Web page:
Why Do I Blog? On (almost) 5 Years

May 29, 2012

I first blogged about five years ago (on August 21, 2007) following the always astute advise of Yvonne Welbon who was, at that time, producing a feature documentary I was making with and about my sister Antonia. Always a student of industry, Yvonne was convinced that producing a vibrant web-presence for myself would also enable grand possibilities for SCALE. In this she proved both dead-on and also off-target. Over three-hundred posts later, and a much more dispersed and vast Internet life than I could have ever imagined in 2007—one that includes this blog and another, three YouTube channels, a born-digital video-book, several websites, a global initiative to teach feminism and technology online, and uncountable web articles, interviews, reviews, guest-posts—I would like to pause and think about what and why I do here; who I am when on this blog; and why none of that mattered much for my documentary but did end up affecting my work and myself in other ways:

I am also speaking (metaphorically) to Geert Lovink, who I have been reading lately (about blogs: see his Networks without a Cause and Zero Comments), and to graduate students and their mentors who just might be reading, some of whom I’ve (literally) been talking with a lot about the role of blogs and other forms of Internet presence within our profession. I think, with all the best intentions, like my producer Yvonne before us, we’re getting some of this quite wrong (that is to say in what ways it actually helps us; and how we might best use it) as well as other parts right. Most specifically, the Internet’s unassailable logic of numbers, popularity, or virality is actually not well-suited to the kind of work that most of us do which is deep, focused and small by design; and the neo-liberal production of glossy or cool, sellable, spreadable things and surfaces (selves, websites, blogs) does not map neatly to careers based first upon content. By looking to mainstream Internet practices (as was true for Hollywood film before us) we fail to understand the norms and needs of marginal, radical, or alternative users or uses of a medium. So:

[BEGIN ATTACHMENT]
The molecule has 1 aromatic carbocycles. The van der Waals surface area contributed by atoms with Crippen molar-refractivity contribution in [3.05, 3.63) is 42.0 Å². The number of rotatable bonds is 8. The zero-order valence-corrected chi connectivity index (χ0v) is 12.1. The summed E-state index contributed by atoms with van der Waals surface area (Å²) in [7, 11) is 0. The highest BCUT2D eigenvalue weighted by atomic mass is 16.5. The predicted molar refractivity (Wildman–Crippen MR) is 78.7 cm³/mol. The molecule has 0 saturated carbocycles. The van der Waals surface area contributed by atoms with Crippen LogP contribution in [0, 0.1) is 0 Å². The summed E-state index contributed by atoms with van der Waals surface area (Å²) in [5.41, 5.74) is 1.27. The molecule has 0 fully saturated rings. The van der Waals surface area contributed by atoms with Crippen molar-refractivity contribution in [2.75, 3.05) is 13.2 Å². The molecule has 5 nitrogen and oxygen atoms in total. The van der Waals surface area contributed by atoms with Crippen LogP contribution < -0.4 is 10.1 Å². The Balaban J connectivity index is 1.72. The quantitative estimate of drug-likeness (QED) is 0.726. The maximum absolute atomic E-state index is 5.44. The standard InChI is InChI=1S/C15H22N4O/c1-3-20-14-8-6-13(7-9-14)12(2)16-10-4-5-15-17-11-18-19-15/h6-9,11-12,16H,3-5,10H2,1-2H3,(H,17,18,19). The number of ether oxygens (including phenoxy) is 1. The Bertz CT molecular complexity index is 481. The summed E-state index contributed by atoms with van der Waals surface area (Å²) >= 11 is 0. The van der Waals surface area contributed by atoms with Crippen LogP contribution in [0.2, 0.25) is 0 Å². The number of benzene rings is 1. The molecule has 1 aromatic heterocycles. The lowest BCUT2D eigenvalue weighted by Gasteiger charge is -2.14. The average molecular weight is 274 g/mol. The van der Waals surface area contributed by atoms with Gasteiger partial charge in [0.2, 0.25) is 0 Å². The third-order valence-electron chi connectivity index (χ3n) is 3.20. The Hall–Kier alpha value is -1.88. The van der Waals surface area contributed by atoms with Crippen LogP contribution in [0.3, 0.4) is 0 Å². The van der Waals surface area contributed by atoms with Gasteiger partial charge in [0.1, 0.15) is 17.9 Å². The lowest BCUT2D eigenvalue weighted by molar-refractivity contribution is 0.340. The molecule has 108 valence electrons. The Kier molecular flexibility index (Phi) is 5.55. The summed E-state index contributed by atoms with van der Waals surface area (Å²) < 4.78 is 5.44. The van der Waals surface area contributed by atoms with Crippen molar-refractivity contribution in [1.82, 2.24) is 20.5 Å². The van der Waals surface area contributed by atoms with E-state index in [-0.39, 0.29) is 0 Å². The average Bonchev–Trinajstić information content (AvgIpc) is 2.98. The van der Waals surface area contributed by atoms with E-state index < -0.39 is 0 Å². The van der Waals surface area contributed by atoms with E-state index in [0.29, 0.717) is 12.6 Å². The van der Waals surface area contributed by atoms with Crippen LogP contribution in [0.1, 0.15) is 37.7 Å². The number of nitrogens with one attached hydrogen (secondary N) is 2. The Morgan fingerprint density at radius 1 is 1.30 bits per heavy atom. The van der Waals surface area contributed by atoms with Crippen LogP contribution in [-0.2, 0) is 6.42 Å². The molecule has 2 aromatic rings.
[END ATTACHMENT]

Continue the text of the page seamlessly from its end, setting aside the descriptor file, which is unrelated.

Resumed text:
• I see this blog as a tool and extension of my professional life as media scholar, maker, and activist. I think of it as an “academic blog” or “professional blog” with little in common with blogs that re-post things by other people, mark the mundane and private, or sell things.
  • I write quickly (usually in an hour or less) about the work I am currently seeing, making or reading, what I am thinking or teaching about (including other blogs), and cultural concerns that connect to topics of interest to my work and so now also to this blog (AIDS, fake and real documentary, YouTube and Internet culture, queer and feminist art and media).
  • I write short because: that is part of the style I have honed for this place (I also try to include at least one video); I imagine that that is what readers expect online; this allows me to write quick, so I can do so often and even when I have other responsibilities.
  • I try to write in a voice that is neither overly academic nor excessively personal, even as
  • I write in the I voice.
  • I am not anonymous even as I rarely discuss my private life.
  • When I reveal personal things about my non-professional life this is because theyare part of my professional life, in that my work is most often about the personal and political. Even so, I do so with care (marking and monitoring my own limits for revelation) and because my feminist methods, topics, and politics so demand.
  • I write to a small but steady group of readers who rarely comment. I know who a few of you are, I guess about some of the others, and a significant chunk I have no idea about, although I know you wouldn’t read me if you didn’t share some of my professional concerns. I am small and specific enough not to draw haters (although I get a lot of spam).